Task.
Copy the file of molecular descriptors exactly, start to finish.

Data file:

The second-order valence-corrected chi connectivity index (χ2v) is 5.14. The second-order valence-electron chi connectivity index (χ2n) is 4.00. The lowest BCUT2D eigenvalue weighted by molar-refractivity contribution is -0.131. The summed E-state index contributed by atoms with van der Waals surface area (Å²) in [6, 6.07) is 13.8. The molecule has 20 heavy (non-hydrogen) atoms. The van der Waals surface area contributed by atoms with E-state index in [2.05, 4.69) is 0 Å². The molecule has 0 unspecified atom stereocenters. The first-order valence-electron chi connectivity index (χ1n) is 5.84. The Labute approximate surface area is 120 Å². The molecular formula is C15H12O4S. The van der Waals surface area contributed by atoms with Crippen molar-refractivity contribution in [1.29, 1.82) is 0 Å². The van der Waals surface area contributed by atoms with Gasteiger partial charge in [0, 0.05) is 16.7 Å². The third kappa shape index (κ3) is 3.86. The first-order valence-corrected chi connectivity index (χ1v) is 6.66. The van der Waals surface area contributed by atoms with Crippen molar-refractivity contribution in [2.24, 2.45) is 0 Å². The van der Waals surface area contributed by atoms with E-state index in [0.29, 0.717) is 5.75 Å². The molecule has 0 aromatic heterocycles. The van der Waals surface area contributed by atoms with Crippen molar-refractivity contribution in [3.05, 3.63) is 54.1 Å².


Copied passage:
The second-order valence-corrected chi connectivity index (χ2v) is 5.14. The second-order valence-electron chi connectivity index (χ2n) is 4.00. The lowest BCUT2D eigenvalue weighted by molar-refractivity contribution is -0.131. The summed E-state index contributed by atoms with van der Waals surface area (Å²) in [6, 6.07) is 13.8. The molecule has 20 heavy (non-hydrogen) atoms. The van der Waals surface area contributed by atoms with E-state index in [2.05, 4.69) is 0 Å². The molecule has 0 unspecified atom stereocenters. The first-order valence-electron chi connectivity index (χ1n) is 5.84. The Labute approximate surface area is 120 Å². The molecular formula is C15H12O4S. The van der Waals surface area contributed by atoms with Crippen molar-refractivity contribution in [1.29, 1.82) is 0 Å². The van der Waals surface area contributed by atoms with Gasteiger partial charge in [0, 0.05) is 16.7 Å². The third kappa shape index (κ3) is 3.86. The first-order valence-corrected chi connectivity index (χ1v) is 6.66. The van der Waals surface area contributed by atoms with Crippen molar-refractivity contribution in [2.24, 2.45) is 0 Å². The van der Waals surface area contributed by atoms with E-state index in [0.29, 0.717) is 5.75 Å². The molecule has 0 aromatic heterocycles. The van der Waals surface area contributed by atoms with Crippen molar-refractivity contribution in [3.05, 3.63) is 54.1 Å².